You’ll need to contact your potential supervisor and discuss projects. I’ve written a piece on how to choose the right lab before, but again, you could stay within your field, or maybe you could make a bold move and switch it up completely. Whatever decision you make should be down to you alone, and no one can really tell you whether it’s right or wrong, because it comes down to you as an individual). I know people who regret their projects, those who are indifferent about it, and those who thrived in it… It’s like with anything in life- sometimes you just gotta give it a go, come what may.
So you’ve locked in a potential supervisor, and they’ve given you the all clear that they would be happy to supervise you. You’ve gotten a draft project outlined- which can be tentative, and is subject to change, but otherwise you’re good to go.
The next step is to apply for both the degree and a scholarship.
There’s no minimum weighted average mark(WAM)/GPA requirements to do a Ph. D (at least with the University I went to), so all you need to do is fill out a form and apply. It’s actually a relatively simple process, in that sense. If you haven’t graduated from a degree with the affiliated educational institution, you might need to provide some referee reports. In a given calendar year, students can commence any time between March and October- but most students apply around scholarship application times (October, January, May), because that way you can submit applications for both.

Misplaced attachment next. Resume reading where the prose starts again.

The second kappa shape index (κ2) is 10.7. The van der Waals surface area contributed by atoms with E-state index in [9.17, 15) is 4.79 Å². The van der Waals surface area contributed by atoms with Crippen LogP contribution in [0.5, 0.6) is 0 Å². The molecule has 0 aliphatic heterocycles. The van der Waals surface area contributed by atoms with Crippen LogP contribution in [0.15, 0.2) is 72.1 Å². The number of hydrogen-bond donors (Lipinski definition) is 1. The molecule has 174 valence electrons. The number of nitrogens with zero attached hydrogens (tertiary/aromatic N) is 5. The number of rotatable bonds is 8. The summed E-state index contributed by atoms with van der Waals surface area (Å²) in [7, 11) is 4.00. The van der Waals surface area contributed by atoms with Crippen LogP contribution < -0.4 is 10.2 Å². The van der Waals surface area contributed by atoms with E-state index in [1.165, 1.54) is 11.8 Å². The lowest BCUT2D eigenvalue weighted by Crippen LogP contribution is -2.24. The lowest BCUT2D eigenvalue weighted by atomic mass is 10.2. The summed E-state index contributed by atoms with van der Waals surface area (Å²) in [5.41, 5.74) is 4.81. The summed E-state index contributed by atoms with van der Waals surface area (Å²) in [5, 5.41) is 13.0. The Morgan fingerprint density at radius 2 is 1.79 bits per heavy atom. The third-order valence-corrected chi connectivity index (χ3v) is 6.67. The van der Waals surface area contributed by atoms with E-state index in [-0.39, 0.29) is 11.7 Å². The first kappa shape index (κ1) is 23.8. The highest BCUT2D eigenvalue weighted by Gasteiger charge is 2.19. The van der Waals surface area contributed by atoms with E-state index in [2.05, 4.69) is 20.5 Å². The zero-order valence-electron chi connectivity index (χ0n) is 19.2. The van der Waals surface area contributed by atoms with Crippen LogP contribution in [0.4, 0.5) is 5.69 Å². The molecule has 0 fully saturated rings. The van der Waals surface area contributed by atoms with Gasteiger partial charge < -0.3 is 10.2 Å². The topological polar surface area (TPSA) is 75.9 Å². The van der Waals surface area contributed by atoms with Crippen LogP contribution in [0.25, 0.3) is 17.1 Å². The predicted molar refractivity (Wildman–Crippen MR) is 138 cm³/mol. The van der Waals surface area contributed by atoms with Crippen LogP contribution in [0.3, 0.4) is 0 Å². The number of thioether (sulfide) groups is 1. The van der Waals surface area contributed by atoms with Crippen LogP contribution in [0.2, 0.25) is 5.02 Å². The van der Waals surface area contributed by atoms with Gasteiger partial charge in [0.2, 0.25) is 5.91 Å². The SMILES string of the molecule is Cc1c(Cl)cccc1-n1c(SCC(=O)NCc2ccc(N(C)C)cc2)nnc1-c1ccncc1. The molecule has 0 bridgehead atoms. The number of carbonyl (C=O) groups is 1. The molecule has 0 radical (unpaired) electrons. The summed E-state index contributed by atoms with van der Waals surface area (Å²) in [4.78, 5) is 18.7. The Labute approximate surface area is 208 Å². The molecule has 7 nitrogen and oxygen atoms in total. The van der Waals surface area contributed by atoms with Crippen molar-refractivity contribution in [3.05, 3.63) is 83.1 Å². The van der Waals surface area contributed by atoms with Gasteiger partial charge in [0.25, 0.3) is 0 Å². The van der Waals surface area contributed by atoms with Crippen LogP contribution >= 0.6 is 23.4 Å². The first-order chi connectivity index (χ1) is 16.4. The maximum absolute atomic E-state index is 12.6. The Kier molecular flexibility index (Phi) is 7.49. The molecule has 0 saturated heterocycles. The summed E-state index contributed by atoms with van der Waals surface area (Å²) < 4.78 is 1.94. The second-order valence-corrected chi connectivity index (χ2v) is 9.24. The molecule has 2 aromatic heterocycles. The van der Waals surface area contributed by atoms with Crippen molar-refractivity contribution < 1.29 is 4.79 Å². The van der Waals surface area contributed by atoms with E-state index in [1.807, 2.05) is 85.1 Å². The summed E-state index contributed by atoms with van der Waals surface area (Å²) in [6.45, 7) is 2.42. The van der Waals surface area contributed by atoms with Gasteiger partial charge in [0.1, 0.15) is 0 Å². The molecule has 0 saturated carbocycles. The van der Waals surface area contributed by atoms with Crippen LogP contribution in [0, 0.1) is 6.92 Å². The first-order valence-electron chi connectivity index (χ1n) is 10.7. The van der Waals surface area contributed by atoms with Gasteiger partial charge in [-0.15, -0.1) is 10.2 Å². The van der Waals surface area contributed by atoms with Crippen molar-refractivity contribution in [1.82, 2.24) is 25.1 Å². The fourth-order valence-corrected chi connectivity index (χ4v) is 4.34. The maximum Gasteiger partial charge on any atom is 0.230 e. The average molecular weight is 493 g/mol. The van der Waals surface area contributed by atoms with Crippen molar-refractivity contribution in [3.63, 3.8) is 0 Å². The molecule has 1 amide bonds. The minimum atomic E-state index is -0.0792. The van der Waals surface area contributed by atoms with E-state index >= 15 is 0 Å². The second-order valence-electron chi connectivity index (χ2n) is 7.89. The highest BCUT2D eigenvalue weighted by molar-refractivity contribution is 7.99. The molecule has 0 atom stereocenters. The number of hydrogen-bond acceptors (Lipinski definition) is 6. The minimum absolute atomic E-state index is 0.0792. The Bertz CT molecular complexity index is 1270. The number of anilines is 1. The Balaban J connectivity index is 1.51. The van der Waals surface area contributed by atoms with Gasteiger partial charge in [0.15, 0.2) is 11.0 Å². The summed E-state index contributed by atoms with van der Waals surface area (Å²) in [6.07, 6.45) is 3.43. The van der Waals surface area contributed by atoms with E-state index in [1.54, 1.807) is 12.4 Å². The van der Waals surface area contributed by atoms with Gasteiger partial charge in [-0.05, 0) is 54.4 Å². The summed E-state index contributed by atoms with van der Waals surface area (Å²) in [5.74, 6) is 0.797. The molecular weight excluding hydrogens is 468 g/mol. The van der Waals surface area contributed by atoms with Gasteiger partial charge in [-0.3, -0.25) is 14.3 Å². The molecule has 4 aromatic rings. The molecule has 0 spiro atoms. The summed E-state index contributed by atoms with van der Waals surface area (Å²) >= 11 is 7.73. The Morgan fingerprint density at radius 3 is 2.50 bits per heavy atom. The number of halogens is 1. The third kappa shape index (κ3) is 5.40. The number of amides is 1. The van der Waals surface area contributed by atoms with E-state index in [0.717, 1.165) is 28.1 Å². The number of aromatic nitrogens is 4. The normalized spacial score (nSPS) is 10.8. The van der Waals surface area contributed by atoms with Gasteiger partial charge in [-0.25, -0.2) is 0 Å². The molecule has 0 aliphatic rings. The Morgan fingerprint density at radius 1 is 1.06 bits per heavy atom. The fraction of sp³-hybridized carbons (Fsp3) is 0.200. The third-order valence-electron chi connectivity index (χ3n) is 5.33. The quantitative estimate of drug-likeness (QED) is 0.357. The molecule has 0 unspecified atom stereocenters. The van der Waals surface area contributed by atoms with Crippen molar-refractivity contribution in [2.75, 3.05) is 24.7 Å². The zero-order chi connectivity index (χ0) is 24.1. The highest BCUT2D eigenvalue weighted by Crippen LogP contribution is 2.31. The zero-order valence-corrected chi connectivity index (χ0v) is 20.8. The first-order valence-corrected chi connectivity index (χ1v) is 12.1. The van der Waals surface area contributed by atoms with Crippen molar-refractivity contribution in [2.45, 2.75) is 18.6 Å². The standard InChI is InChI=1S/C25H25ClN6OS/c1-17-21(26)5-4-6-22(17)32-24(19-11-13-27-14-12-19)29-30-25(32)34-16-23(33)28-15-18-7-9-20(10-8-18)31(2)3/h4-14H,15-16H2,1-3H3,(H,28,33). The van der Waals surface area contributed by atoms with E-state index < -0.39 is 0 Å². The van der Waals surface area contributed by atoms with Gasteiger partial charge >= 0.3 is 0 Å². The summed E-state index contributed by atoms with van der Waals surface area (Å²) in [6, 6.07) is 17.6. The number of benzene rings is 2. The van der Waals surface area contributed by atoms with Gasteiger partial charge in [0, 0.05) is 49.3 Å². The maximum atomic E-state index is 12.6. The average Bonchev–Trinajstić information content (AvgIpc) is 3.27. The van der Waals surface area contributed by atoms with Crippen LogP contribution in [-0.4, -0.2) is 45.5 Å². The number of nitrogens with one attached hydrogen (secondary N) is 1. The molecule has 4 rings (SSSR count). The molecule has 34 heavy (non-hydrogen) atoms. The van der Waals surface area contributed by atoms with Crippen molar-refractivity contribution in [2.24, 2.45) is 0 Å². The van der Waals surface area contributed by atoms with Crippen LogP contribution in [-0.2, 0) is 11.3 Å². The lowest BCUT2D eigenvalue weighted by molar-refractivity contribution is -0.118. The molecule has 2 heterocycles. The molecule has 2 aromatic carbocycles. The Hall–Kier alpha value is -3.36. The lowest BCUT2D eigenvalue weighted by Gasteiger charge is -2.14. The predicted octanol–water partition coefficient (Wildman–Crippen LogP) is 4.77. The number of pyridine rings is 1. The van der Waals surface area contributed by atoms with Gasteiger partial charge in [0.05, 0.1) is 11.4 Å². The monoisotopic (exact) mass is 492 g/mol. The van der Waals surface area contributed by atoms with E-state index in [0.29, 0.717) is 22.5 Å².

This is the trap. The degree is relatively easy to get in to, which may lull you into a false sense of security. It’s the scholarship that’s the hardest hurdle.
Most scholarships are only offered to those of academic merit- unless there is a special scholarship set up to assist those that fill other criteria. The most common scholarship for Australian citizens/permanent residents is the Australian Government research training program (RTP), which not only pays a stipend (currently sitting at $31,000 pa, with no income tax because it’s an academic stipend), but also has fee offset- meaning you don’t need to pay anything to do your degree.